Survival Analysis with Internal Categorical Time-varying Covariates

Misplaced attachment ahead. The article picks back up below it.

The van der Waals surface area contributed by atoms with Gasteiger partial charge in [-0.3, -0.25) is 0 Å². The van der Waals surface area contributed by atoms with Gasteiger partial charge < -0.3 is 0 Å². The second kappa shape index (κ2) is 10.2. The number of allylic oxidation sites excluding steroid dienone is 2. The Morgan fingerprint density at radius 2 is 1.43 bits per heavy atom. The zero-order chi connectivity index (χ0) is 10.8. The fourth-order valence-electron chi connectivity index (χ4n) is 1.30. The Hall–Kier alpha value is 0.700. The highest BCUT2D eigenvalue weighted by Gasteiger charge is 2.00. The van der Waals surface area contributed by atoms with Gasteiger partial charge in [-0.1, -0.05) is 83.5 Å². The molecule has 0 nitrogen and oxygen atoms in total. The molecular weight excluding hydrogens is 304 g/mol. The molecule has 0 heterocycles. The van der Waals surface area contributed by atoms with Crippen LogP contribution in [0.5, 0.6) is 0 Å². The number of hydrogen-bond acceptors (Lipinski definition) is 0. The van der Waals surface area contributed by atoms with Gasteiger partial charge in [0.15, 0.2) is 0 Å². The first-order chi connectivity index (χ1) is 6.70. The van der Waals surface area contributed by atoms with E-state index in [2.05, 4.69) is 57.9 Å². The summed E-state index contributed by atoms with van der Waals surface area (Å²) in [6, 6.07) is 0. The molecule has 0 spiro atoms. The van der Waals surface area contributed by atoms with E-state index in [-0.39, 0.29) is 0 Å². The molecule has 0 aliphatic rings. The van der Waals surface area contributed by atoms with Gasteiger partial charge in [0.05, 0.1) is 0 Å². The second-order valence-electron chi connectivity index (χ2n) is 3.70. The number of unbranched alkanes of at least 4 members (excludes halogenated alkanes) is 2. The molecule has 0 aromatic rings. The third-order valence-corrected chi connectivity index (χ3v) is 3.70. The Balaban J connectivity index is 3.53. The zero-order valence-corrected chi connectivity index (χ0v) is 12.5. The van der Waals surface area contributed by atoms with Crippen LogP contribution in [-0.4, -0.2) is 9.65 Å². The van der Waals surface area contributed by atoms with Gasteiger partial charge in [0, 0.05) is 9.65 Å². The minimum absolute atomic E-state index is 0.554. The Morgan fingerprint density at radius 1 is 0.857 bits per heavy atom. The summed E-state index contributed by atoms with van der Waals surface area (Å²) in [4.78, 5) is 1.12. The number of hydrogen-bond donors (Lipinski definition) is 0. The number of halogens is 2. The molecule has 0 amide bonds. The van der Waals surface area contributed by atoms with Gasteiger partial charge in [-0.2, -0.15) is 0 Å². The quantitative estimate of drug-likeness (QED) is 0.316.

In the study of time-to-event data, an important feature is the ability to include time-varying covariates. Concerns have been raised over the use of Cox models in the presence of internal time-varying covariates. Multi-state models have been proposed as an acceptable alternative approach for internal time-varying covariates. A motivating example throughout this thesis is the development of bipolar disorder. It has been proposed that bipolar disorder progresses in a predictable sequence of clinical stages. In Chapter 2 the objective is to compare Cox models and non-parametric multi-state models in the presence of other psychiatric diagnoses. These diagnoses are coded as binary time-varying covariates in a Cox model or as states in a non-parametric multi-state model. A common assumption in Cox models with time-varying covariates is that the effect of a covariate on the event of interest is constant and permanent after it has changed. Chapter 3 presents a modification to the usual Cox model for binary time-varying covariates that allows the influence of a covariate to exponentially decay over time. Methods for generating data using the inverse cumulative density function for the proposed model are developed. Likelihood ratio tests and AIC are investigated as methods for comparing the proposed model with the commonly used permanent exposure model. A simulation study is performed and three different example data analyses are presented. One advantage to parametric multi-state models is the inclusion of misclassification. Until now, this approach has largely been confined to exponential waiting times within each state. In Chapter 4 we introduce Bayesian parametric multi-state models with unknown misclassification of states and Weibull distributed waiting times between states. Weibull waiting times allow transitions between states to depend on the time spent in the current state, a feature lacking in exponential waiting times. To fit the proposed Bayesian model, a Markov chain Monte Carlo (MCMC) Metropolis-Hastings algorithm is employed. The motivating example on the progression of bipolar disorder is presented along with simulation results. From the example analysis, there is evidence that assuming Weibull waiting times is an improvement over assuming exponential waiting times in the study of bipolar disorder.